Why do we still have to work?
When we invented the wagon, we suddenly became able to carry vastly greater quantities of stuff over vastly greater distances. And when we invented factories, we could suddenly produce vastly greater quantities of stuff. And then we invented computers, and the efficiency with which we could produce stuff increased exponentially.
And then we invented robots and now our stuff could produce other stuff.
The whole idea of all this technology was to amplify our limited human bodies and our limited human minds to the point that we should be working less and not more, and so again I ask: Why do we still have to work?
More or less 100 years (depending on industry and geography) after the 40 hour work week was standardized, we’re still working 40 hours a week. More in most cases. And the results of that are a tremendous increase in productivity. Global GDP went from $4.74 trillion in 1913 (less than Apple, Amazon, Alphabet, and Alibaba’s combined market cap (alliteration for dramatic effect)) to over $108 trillion by 2015. Here’s an artist’s rendering of a graph of that global GDP growth.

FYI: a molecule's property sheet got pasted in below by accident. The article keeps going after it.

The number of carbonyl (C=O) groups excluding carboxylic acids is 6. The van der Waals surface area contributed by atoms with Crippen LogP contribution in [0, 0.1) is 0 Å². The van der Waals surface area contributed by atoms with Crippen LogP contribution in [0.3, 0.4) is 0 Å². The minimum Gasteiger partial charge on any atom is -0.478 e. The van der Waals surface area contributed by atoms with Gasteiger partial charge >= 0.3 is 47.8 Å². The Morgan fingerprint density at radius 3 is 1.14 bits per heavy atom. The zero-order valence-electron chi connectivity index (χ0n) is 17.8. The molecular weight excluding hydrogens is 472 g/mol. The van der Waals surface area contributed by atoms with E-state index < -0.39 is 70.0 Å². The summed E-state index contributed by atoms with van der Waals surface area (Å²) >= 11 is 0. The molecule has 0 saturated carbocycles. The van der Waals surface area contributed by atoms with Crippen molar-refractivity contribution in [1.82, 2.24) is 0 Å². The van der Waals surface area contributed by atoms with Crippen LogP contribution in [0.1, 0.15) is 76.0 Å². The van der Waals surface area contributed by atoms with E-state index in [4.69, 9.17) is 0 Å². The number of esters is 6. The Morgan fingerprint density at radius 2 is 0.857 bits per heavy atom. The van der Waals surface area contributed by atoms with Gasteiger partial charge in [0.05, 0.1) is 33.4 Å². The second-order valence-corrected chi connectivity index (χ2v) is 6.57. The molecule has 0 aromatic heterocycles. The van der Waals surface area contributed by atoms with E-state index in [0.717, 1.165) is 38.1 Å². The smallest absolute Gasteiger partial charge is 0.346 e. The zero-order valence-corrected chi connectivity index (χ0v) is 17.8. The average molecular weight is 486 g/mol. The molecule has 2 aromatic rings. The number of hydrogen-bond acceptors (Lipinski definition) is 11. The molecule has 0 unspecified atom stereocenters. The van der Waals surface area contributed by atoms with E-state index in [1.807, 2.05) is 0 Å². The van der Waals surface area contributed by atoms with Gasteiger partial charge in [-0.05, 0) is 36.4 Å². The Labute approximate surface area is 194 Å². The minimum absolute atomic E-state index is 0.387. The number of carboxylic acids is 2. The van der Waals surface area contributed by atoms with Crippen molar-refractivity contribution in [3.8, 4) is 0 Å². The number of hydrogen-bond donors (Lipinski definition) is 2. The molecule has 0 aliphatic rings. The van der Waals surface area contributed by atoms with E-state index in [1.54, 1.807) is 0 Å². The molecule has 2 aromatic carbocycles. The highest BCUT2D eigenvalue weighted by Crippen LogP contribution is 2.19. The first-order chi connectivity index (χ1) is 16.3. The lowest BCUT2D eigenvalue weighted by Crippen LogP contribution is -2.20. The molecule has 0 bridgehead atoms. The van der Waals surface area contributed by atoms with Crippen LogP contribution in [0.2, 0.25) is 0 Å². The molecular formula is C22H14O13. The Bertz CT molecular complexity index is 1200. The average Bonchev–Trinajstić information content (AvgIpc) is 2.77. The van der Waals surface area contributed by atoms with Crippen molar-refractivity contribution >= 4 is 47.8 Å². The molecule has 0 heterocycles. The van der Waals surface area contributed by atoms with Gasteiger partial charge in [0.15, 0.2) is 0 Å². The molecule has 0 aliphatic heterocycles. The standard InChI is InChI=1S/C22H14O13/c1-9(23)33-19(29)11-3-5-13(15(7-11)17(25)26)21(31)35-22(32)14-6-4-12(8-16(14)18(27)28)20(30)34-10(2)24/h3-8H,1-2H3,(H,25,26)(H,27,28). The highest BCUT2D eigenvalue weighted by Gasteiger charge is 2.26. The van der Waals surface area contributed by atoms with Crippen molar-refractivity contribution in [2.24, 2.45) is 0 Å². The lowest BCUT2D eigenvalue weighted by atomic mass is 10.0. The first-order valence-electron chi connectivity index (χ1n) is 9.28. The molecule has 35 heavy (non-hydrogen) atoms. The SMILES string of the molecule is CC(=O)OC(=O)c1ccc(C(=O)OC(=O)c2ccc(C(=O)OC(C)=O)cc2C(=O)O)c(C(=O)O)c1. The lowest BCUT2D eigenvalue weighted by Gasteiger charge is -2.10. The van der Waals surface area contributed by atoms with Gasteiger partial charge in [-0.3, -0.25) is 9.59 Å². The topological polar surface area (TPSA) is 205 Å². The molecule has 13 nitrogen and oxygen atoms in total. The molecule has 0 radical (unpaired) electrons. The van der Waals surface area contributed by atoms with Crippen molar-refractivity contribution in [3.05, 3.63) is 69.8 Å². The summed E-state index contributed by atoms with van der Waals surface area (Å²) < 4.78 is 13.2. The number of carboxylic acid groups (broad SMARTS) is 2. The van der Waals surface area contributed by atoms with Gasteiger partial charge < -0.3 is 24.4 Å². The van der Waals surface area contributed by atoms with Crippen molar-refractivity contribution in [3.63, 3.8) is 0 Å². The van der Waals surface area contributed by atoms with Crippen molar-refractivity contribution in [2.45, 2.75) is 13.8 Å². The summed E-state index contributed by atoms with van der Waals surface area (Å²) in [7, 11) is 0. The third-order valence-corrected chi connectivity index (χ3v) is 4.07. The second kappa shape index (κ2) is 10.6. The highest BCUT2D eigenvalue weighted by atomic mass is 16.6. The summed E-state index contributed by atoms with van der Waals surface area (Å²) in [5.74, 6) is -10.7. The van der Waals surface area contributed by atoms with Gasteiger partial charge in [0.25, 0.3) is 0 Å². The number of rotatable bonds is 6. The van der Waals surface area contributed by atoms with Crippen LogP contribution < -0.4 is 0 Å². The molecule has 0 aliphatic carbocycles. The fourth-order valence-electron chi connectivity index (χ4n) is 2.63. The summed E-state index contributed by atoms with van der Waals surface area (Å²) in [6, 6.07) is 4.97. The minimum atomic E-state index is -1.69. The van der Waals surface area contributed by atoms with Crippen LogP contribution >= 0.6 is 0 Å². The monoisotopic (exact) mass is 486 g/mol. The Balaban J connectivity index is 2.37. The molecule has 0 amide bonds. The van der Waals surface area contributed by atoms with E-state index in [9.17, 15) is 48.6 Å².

How much does our species need to produce before we have enough? How much more productive can we possibly be?
The answer, it turns out, is much more productive.
In a survey from Wrike, almost half of employees feel productive less than 75% of the time. And in the same survey, they found that employees feel like they waste more than 21 hours a week sifting through emails, looking for documents, hunting down information, or other busy work.
That’s more than half of that vaunted 40 hour work week.
Imagine how much more productive we could be if we didn’t waste so much time!… is not what this blog is about.
What would happen if we could eliminate all those hours of busy work? After centuries of obsession with productivity, does anyone actually think we would just take the rest of the day off? Or would we keep working 47 hours a week or more chasing 100% productivity?
Productivity isn’t an X-Box achievement. We should stop trying to be productive.
3 Reasons productivity is a bad objective